One of the soldiers stepped forward. From his bearing Rebecca guessed that he was in command. “We followed a known criminal. He is wanted for heresy and crimes against the royal family.”
“You have no authority here,” Michaels replied. “Your royal family is meaningless in Wales, you know that as well as I do.”
“Under the terms of the truce between our countries any fugitive who claims refuge here must do so formally in front of a magistrate and a clergy man. Has Mr Green done this.”
“Who?” Michaels replied, confused. He had never heard of Mr Green.
Rebecca had heard enough. She hurried down the stairs and towards the courtyard, hoping that she got there before things got too dramatic.
“What’s going on here?” she said as she stepped out of the house. She was glad to see that the situation had not further degenerated. The English troops were on their guard but none had drawn a weapon. Her own men looked nervous; Sir Michaels had trained them to fight against each other to she supposed that not one among them had seen action other than a bar room brawl.
“And you are?”
“Lady Rebecca Hawkins, owner of this house.”
“Ah, then you are the person I should be dealing with,” he replied.
Sir Michaels bristled at the dismissive tone in his voice but Rebecca looked at him a shook her head slightly. Now was not the time. “Is there a problem?”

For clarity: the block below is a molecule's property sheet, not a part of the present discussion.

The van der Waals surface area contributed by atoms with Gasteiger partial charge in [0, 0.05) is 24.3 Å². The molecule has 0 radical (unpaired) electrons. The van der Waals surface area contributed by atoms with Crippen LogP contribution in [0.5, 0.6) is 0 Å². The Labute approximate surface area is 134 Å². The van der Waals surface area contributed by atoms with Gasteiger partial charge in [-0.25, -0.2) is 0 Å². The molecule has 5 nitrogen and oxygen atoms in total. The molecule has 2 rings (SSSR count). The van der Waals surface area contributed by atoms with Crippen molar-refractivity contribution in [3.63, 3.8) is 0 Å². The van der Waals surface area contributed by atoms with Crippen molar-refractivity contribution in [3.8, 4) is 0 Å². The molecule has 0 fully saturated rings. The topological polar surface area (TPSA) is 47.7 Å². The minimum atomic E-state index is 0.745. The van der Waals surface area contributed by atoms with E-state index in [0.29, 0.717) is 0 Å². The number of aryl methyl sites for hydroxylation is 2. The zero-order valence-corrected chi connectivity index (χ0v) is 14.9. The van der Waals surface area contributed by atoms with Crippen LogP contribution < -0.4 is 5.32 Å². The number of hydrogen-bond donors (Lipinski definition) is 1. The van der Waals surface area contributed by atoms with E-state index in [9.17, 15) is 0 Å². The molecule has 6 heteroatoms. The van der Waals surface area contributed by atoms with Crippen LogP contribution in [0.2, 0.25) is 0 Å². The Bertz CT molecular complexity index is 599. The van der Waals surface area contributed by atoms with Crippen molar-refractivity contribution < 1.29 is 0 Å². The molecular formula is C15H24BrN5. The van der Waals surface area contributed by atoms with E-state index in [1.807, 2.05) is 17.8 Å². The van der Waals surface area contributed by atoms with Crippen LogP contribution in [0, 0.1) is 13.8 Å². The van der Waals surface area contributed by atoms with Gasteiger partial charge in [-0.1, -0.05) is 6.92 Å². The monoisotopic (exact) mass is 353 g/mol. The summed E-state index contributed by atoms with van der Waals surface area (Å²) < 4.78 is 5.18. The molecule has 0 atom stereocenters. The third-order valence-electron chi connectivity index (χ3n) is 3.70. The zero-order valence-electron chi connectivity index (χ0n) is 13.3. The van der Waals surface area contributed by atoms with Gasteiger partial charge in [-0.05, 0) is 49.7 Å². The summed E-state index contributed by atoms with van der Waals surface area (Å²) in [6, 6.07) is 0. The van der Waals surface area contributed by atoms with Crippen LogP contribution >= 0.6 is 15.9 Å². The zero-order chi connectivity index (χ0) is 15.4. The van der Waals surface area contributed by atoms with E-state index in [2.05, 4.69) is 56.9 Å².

“We have reason to believe that you a harbouring a heretic.”
“A heretic? I did not know that you had the Inquisition in England now.”
“His Royal Highness King Phillip the Second is an extremely pious man. He is following the example of his Spanish forefathers and bringing the one true faith back to England.” It sounded to Rebecca as if he was quoting something that he had learnt by rote.
“I’m sure he is. That does not alter the fact that we do not have the man you are looking for.”
The man blinked. “But I’m sure he is here, our trackers-”
“Spies! I’m not sure off all the ins and outs of the peace agreement but I’m sure that spies would be frowned upon.”
The man was looking increasingly uncomfortable. Rebecca imagined that this was not going the way he thought it would.
“You, men, search the grounds,” the leader said turning to a small group of his men.
“No! You have no authority to do this.”
“I have greater numbers, that gives me authority,” he had clearly tired of feeling like Rebecca might have the upper hand and decided to take it back from her. By force if necessary.
Rebecca looked at Michaels. His men were out numbered ten to one but she knew that if she gave the signal they would fight to the death. She looked at their innocent, frighteningly young faces and knew that it was not an order that she was willing to give.
“Fine, search the place if you must. You won’t find anything,” Rebecca told him, hoping that she was telling the truth.
As the men began searching through the grounds and through the houses she caught site of the flag on the roof and prayed that help would not be slow in coming.